With a new editor taking over Jam-e-Jamshed, the recently acquired reformist views of the 177-year-old Parsi weekly may be toned down
By Manoj R Nair / Mumbai Mirror
For the last few years, the 177-year-old newspaper had been the voice of what is the ‘reformist’ section of the community. The latest subject of debate in the Parsi-Zoroastrian community has been the ban on two priests from praying for the dead at the Towers of Silence.
These priests were restricted from the cemetery by the Bombay Parsi Punchayet (BPP), the community’s apex representative body, for offering after-death prayers for members opting for non-traditional methods of funerals such as cremation and burial. The priests have also been accused of conducting Navjotes or initiation ceremonies of children with mixed parentage. A group of eminent Parsis has petitioned the Bombay High Court against the ban.
The Jam-e-Jamshed had always been critical of the ban on the priests. However, the latest edition of the paper featured articles written by orthodox priests supporting the ban. Community members said that many of them were taken by surprise at the change in the newspaper’s stance. The sudden shift in the editorial tone has been attributed to a change in the paper’s editorial leadership.
Jehangir Patel, Editor, Parsiana, a liberal weekly for the community, said, “There is bound to be a change, as the new editor is considered to have more orthodox views on community issues. Jam-e-Jamshed has always been orthodox in its views. It is only in the last decade that it had become liberal.”
Solicitor Berjis Desai, who also writes a weekly column on Parsi issues in Mumbai Samachar, another venerated community institution said, “The new editor is considered somewhat orthodox in their leanings. There will definitely be a change in the paper’s policy. One could already see the changes in the latest edition of the newspaper. The orthodox section has staged a coup of sorts by getting a person empathetic to their views to head the editorial.”
Jam-e-Jamshed’s new editor Shernaaz Engineer said that the paper had no editorial comment or article on the ban on the two priests. “However, a question recently arose – is there an established practice of “High Priests” among Parsis? A couple of readers responded via letters – which were the only letters received on the topic. To read politics into ‘Letters to the Editor’ is uncalled for. Jam-e-Jamshed will maintain a fair and balanced editorial policy,” Engineer said. “It is a 177-year-old newspaper. It has a long legacy. I would request the community elders not to turn it into a political battleground.”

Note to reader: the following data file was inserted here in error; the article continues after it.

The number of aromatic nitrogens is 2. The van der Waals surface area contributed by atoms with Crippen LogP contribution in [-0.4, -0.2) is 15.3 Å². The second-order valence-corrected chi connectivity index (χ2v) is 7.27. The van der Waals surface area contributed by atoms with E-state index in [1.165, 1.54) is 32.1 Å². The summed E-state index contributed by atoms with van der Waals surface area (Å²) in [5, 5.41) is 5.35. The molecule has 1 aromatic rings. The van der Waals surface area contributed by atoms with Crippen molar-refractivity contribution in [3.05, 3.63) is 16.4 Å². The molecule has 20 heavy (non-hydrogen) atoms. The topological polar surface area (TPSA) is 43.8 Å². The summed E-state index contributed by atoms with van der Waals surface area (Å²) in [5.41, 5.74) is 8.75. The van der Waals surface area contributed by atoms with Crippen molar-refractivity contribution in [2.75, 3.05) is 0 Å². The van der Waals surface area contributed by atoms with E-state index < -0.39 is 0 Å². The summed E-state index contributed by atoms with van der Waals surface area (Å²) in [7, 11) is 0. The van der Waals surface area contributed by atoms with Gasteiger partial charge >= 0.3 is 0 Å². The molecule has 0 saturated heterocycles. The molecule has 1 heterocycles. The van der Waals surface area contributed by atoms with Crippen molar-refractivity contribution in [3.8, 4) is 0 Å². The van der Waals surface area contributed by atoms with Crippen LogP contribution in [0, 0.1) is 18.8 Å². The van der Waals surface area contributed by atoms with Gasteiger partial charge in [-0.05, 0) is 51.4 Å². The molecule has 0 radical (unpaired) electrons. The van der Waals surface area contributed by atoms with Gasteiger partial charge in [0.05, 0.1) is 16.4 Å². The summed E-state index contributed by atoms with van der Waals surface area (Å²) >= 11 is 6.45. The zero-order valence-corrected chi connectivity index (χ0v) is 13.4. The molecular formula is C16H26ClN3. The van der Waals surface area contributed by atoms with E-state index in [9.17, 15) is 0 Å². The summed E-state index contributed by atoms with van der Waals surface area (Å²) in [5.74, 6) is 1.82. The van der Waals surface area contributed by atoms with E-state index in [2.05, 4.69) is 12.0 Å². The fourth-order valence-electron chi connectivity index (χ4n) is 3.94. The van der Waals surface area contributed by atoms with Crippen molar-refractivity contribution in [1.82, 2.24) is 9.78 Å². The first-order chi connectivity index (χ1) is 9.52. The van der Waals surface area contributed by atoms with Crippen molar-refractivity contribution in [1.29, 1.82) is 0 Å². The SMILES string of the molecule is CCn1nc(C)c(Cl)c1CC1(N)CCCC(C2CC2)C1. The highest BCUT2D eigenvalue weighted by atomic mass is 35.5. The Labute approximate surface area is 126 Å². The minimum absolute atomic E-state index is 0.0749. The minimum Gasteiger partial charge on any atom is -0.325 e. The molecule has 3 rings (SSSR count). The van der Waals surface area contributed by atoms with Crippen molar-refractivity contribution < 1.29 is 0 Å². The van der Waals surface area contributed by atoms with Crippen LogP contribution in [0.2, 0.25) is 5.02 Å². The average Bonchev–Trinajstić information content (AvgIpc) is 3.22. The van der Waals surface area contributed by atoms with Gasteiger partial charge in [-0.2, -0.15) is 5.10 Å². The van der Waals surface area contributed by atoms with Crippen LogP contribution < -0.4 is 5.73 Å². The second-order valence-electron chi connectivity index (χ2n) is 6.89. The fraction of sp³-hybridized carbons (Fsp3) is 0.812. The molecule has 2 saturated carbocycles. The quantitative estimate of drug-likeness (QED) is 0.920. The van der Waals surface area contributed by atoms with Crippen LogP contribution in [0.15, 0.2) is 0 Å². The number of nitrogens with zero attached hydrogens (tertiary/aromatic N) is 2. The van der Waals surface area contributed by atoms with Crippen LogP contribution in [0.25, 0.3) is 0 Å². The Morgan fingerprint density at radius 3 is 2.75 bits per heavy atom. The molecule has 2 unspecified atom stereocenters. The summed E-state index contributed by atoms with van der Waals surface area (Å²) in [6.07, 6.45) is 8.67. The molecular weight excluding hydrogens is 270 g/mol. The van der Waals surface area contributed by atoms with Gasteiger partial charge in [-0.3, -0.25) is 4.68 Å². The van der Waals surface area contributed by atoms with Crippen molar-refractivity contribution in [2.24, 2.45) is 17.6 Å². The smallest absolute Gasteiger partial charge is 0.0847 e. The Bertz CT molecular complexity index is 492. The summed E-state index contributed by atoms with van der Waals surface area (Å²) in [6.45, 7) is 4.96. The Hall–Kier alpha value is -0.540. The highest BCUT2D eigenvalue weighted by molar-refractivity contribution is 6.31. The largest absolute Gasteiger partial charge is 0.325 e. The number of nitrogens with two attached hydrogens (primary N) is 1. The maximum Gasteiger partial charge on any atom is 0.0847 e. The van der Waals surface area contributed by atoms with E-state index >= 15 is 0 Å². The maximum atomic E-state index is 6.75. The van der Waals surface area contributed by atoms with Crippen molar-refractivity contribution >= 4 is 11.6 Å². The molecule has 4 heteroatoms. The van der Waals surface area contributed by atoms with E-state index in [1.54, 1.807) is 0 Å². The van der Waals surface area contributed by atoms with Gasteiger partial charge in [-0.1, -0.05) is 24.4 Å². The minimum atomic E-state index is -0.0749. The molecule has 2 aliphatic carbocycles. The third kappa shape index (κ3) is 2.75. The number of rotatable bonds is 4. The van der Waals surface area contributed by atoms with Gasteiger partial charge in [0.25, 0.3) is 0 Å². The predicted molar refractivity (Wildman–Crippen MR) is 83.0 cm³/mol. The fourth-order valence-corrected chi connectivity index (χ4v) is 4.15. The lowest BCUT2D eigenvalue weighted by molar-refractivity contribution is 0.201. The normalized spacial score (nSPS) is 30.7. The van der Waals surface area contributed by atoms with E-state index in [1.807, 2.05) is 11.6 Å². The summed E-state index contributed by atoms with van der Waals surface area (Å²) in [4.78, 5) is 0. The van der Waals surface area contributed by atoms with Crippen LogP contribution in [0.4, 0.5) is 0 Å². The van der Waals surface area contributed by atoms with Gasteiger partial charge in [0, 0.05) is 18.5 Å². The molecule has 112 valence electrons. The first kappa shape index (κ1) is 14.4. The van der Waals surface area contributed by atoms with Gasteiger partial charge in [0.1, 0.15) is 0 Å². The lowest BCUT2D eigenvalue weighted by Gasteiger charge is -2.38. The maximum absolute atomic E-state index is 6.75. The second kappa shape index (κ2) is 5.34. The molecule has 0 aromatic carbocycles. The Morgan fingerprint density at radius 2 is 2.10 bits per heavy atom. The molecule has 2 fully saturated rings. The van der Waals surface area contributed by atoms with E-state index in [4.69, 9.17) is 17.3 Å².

During its nearly two-century-old existence, the Jam-e-Jamshed has seen changes in ownership and content. It was a daily, though now it only publishes weekly. The Gujarati-language paper now has an English section to cater to the new generation, most who do not read the community’s adopted language.
The publication is now owned by the Dubash family, believed to be liberal in their views on issues such as inter-community marriages. However, they are also not known to interfere with the editorial content of the paper.
During the 2008 polls to elect trustees to the BPP, the newspaper was a vociferous opponent of the orthodox group that eventually won the first election where all adult members could participate. While the reaction from its general readers to the sudden editorial shift has been that of surprise, orthodox leaders facing intense criticism from the newspaper are hoping for a respite.
Dinshaw Mehta, BPP Chairman said, “Jam-e-Jamshed had always been very orthodox in matters of religion. It had suddenly taken a U-turn and started propagating the reformist line. Hopefully, with the change in editorial leadership, the BPP-bashing will stop.”